Randomized controlled trial protocol to improve multisensory neural processing, language and motor outcomes in preterm infants

BMC Pediatr. 2019 Mar 19;19(1):81. doi: 10.1186/s12887-019-1455-1.


Background: Premature infants are at risk for abnormal sensory development due to brain immaturity at birth and atypical early sensory experiences in the Neonatal Intensive Care Unit. This altered sensory development can have downstream effects on other more complex developmental processes. There are currently no interventions that address rehabilitation of sensory function in the neonatal period.

Methods: This study is a randomized controlled trial of preterm infants enrolled at 32-36 weeks postmenstrual age to either standard care or standard care plus multisensory intervention in order to study the effect of multisensory intervention as compared to standard care alone. The study population will consist of 100 preterm infants in each group (total n = 200). Both groups will receive standard care, consisting of non-contingent recorded parent's voice and skin-to-skin by parent. The multisensory group will also receive contemporaneous holding and light pressure containment for tactile stimulation, playing of the mother's voice contingent on the infant's pacifier sucking for auditory stimulation, exposure to a parent-scented cloth for olfactory stimulation, and exposure to carefully regulated therapist breathing that is mindful and responsive to the child's condition for vestibular stimulation. The primary outcome is a brain-based measure of multisensory processing, measured using time locked-EEG. Secondary outcomes include sensory adaptation, tactile processing, speech sound differentiation, motor and language function, measured at one and two years corrected gestational age.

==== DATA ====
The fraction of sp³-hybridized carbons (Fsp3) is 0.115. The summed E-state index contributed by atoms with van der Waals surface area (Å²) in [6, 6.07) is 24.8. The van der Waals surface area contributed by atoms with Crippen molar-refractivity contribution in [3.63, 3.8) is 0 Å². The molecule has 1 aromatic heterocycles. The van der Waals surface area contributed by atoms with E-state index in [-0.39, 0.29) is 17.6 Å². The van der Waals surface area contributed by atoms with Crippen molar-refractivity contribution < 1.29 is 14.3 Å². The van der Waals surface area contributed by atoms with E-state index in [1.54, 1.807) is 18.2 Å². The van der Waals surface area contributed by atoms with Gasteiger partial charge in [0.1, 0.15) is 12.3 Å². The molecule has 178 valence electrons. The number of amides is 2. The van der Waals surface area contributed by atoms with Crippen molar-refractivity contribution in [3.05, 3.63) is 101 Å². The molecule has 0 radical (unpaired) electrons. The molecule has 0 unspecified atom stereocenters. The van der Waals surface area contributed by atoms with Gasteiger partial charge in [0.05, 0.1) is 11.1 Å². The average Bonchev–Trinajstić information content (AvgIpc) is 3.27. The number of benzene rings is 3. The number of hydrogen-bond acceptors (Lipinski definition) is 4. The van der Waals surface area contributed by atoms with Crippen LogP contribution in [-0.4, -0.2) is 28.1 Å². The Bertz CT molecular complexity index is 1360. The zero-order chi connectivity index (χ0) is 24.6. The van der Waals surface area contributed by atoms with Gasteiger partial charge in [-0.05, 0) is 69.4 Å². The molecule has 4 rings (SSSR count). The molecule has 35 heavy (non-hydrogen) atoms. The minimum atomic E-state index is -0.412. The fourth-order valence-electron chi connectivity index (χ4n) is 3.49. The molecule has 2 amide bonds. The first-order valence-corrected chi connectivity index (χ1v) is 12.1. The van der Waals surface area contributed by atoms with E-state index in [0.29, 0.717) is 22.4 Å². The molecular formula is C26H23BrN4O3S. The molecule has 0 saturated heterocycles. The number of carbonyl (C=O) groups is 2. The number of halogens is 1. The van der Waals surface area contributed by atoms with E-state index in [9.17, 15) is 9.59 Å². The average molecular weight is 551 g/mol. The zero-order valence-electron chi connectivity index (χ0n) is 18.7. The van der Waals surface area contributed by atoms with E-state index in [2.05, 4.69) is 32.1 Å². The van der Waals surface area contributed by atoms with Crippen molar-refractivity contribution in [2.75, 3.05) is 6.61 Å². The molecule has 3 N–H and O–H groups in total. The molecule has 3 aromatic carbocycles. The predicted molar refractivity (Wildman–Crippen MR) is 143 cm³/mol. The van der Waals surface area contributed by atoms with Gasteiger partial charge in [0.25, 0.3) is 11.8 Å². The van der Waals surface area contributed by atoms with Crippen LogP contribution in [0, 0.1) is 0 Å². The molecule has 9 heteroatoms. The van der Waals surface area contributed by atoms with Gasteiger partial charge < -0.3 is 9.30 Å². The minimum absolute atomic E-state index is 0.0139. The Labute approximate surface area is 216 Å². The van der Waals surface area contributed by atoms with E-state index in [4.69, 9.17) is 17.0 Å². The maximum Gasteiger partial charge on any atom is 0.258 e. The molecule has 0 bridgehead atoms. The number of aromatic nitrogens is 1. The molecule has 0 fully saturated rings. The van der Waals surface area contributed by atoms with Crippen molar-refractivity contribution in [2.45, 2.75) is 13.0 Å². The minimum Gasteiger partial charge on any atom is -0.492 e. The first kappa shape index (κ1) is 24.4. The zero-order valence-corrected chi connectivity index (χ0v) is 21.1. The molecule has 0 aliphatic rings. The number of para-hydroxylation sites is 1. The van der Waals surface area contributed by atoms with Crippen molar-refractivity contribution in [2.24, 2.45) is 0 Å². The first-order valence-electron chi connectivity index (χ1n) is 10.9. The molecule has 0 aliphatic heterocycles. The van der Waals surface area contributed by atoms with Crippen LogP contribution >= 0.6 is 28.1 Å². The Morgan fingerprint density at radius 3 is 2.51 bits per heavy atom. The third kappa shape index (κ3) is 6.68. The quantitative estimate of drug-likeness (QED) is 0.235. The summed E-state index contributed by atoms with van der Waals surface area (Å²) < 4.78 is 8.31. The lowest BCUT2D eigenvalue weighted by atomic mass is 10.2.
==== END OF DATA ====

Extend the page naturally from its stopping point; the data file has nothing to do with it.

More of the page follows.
Discussion: This is the first randomized controlled trial of a multisensory intervention using brain-based measurements in order to explain the causal effects of the multisensory intervention on neural processing changes to mediate neurodevelopmental outcomes in former preterm infants. In addition to contributing a critical link in our understanding of these processes, the protocolized multisensory intervention in this study is therapist administered, parent supported and leverages simple technology. Thus, this multisensory intervention has the potential to be widely implemented in various NICU settings, with the opportunity to potentially improve neurodevelopment of premature infants.

Trial registration: NIH Clinical Trials ( clinicaltrials.gov ): NCT03232931 . Registered July 2017.

Keywords: Event-related potential; Intervention; Multisensory; Neurodevelopment; Preterm; Sensory function.

Publication types

  • Clinical Trial Protocol
  • Research Support, N.I.H., Extramural

MeSH terms

  • Electroencephalography
  • Female
  • Humans
  • Infant, Newborn
  • Infant, Premature*
  • Intensive Care Units, Neonatal
  • Language Development*
  • Male
  • Motor Skills*
  • Nervous System Physiological Phenomena
  • Neurodevelopmental Disorders* / prevention & control
  • Parents
  • Randomized Controlled Trials as Topic

Associated data

  • ClinicalTrials.gov/NCT03232931